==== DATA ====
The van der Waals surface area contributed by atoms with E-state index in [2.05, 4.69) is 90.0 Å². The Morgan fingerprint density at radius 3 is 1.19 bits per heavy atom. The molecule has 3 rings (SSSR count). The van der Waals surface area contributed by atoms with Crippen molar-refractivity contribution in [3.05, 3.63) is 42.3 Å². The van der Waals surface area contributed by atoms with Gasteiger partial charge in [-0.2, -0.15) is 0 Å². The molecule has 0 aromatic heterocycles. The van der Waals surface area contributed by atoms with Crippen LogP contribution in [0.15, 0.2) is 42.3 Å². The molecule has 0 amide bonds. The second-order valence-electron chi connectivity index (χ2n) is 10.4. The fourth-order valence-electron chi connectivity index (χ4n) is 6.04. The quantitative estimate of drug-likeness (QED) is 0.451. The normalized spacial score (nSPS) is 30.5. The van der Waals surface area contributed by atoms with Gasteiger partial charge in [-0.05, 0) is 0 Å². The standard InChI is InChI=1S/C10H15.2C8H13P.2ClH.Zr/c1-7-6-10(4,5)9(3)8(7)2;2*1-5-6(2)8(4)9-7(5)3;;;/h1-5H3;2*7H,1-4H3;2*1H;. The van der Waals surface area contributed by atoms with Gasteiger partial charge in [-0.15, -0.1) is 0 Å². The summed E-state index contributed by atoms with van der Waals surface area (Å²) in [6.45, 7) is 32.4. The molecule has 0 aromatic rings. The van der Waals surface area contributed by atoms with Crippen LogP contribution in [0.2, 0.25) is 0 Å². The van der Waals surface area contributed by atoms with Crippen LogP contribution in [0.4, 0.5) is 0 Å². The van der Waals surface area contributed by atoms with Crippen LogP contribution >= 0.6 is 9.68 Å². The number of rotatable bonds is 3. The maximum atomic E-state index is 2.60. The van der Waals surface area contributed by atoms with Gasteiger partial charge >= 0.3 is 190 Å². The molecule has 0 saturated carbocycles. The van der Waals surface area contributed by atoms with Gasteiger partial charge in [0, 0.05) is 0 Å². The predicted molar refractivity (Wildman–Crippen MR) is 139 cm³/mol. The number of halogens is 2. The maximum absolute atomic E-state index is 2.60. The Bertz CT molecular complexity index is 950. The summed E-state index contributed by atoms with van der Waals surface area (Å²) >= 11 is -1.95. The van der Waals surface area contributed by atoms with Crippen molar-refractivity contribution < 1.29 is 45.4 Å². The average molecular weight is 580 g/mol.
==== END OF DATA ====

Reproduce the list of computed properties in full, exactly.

The van der Waals surface area contributed by atoms with E-state index in [2.05, 4.69) is 90.0 Å². The Morgan fingerprint density at radius 3 is 1.19 bits per heavy atom. The molecule has 3 rings (SSSR count). The van der Waals surface area contributed by atoms with Crippen molar-refractivity contribution in [3.05, 3.63) is 42.3 Å². The van der Waals surface area contributed by atoms with Gasteiger partial charge in [-0.2, -0.15) is 0 Å². The molecule has 0 aromatic heterocycles. The van der Waals surface area contributed by atoms with Crippen LogP contribution in [0.15, 0.2) is 42.3 Å². The molecule has 0 amide bonds. The second-order valence-electron chi connectivity index (χ2n) is 10.4. The fourth-order valence-electron chi connectivity index (χ4n) is 6.04. The quantitative estimate of drug-likeness (QED) is 0.451. The normalized spacial score (nSPS) is 30.5. The van der Waals surface area contributed by atoms with Gasteiger partial charge in [-0.05, 0) is 0 Å². The standard InChI is InChI=1S/C10H15.2C8H13P.2ClH.Zr/c1-7-6-10(4,5)9(3)8(7)2;2*1-5-6(2)8(4)9-7(5)3;;;/h1-5H3;2*7H,1-4H3;2*1H;. The van der Waals surface area contributed by atoms with Gasteiger partial charge in [-0.15, -0.1) is 0 Å². The summed E-state index contributed by atoms with van der Waals surface area (Å²) in [6.45, 7) is 32.4. The molecule has 0 aromatic rings. The van der Waals surface area contributed by atoms with Crippen LogP contribution in [0.2, 0.25) is 0 Å². The van der Waals surface area contributed by atoms with Crippen LogP contribution in [0.4, 0.5) is 0 Å². The van der Waals surface area contributed by atoms with Crippen LogP contribution >= 0.6 is 9.68 Å². The number of rotatable bonds is 3. The maximum atomic E-state index is 2.60. The van der Waals surface area contributed by atoms with Gasteiger partial charge >= 0.3 is 190 Å². The molecule has 0 saturated carbocycles. The van der Waals surface area contributed by atoms with Gasteiger partial charge in [0, 0.05) is 0 Å². The predicted molar refractivity (Wildman–Crippen MR) is 139 cm³/mol. The number of halogens is 2. The maximum absolute atomic E-state index is 2.60. The Bertz CT molecular complexity index is 950. The summed E-state index contributed by atoms with van der Waals surface area (Å²) >= 11 is -1.95. The van der Waals surface area contributed by atoms with Crippen molar-refractivity contribution < 1.29 is 45.4 Å². The average molecular weight is 580 g/mol.